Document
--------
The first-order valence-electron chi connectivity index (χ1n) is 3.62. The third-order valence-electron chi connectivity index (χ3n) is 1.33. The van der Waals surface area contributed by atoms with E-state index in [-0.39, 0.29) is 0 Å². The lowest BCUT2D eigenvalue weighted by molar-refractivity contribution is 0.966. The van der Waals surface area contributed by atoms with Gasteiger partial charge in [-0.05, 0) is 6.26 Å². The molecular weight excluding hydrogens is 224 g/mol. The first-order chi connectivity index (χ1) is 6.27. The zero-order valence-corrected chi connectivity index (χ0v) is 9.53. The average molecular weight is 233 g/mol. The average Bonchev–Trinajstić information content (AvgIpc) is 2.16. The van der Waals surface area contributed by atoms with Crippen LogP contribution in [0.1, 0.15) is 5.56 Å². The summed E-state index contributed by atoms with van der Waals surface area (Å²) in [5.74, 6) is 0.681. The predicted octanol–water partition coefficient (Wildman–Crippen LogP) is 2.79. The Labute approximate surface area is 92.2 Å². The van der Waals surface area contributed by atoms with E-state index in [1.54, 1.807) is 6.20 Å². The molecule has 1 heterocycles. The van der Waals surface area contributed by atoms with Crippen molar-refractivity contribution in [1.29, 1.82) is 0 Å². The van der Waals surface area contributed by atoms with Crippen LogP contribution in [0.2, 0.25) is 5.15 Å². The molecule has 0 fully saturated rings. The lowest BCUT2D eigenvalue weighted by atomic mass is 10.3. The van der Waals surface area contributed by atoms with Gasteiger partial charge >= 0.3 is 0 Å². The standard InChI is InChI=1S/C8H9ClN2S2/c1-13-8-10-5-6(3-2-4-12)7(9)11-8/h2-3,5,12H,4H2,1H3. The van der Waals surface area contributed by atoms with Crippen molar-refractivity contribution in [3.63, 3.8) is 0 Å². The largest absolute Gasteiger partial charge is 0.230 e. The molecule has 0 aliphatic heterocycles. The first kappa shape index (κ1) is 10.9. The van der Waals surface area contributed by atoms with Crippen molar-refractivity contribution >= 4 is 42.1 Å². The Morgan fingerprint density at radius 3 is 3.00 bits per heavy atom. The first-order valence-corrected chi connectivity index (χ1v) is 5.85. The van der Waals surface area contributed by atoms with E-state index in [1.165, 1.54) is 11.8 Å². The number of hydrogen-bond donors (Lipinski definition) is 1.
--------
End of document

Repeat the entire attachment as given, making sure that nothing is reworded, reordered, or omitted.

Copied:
The first-order valence-electron chi connectivity index (χ1n) is 3.62. The third-order valence-electron chi connectivity index (χ3n) is 1.33. The van der Waals surface area contributed by atoms with E-state index in [-0.39, 0.29) is 0 Å². The lowest BCUT2D eigenvalue weighted by molar-refractivity contribution is 0.966. The van der Waals surface area contributed by atoms with Gasteiger partial charge in [-0.05, 0) is 6.26 Å². The molecular weight excluding hydrogens is 224 g/mol. The first-order chi connectivity index (χ1) is 6.27. The zero-order valence-corrected chi connectivity index (χ0v) is 9.53. The average molecular weight is 233 g/mol. The average Bonchev–Trinajstić information content (AvgIpc) is 2.16. The van der Waals surface area contributed by atoms with Crippen LogP contribution in [0.1, 0.15) is 5.56 Å². The summed E-state index contributed by atoms with van der Waals surface area (Å²) in [5.74, 6) is 0.681. The predicted octanol–water partition coefficient (Wildman–Crippen LogP) is 2.79. The Labute approximate surface area is 92.2 Å². The van der Waals surface area contributed by atoms with E-state index in [1.54, 1.807) is 6.20 Å². The molecule has 1 heterocycles. The van der Waals surface area contributed by atoms with Crippen molar-refractivity contribution in [1.29, 1.82) is 0 Å². The van der Waals surface area contributed by atoms with Crippen LogP contribution in [0.2, 0.25) is 5.15 Å². The molecule has 0 fully saturated rings. The lowest BCUT2D eigenvalue weighted by atomic mass is 10.3. The van der Waals surface area contributed by atoms with Gasteiger partial charge >= 0.3 is 0 Å². The standard InChI is InChI=1S/C8H9ClN2S2/c1-13-8-10-5-6(3-2-4-12)7(9)11-8/h2-3,5,12H,4H2,1H3. The van der Waals surface area contributed by atoms with Crippen molar-refractivity contribution in [3.63, 3.8) is 0 Å². The largest absolute Gasteiger partial charge is 0.230 e. The molecule has 0 aliphatic heterocycles. The first kappa shape index (κ1) is 10.9. The van der Waals surface area contributed by atoms with Crippen molar-refractivity contribution >= 4 is 42.1 Å². The Morgan fingerprint density at radius 3 is 3.00 bits per heavy atom. The first-order valence-corrected chi connectivity index (χ1v) is 5.85. The van der Waals surface area contributed by atoms with E-state index in [1.165, 1.54) is 11.8 Å². The number of hydrogen-bond donors (Lipinski definition) is 1.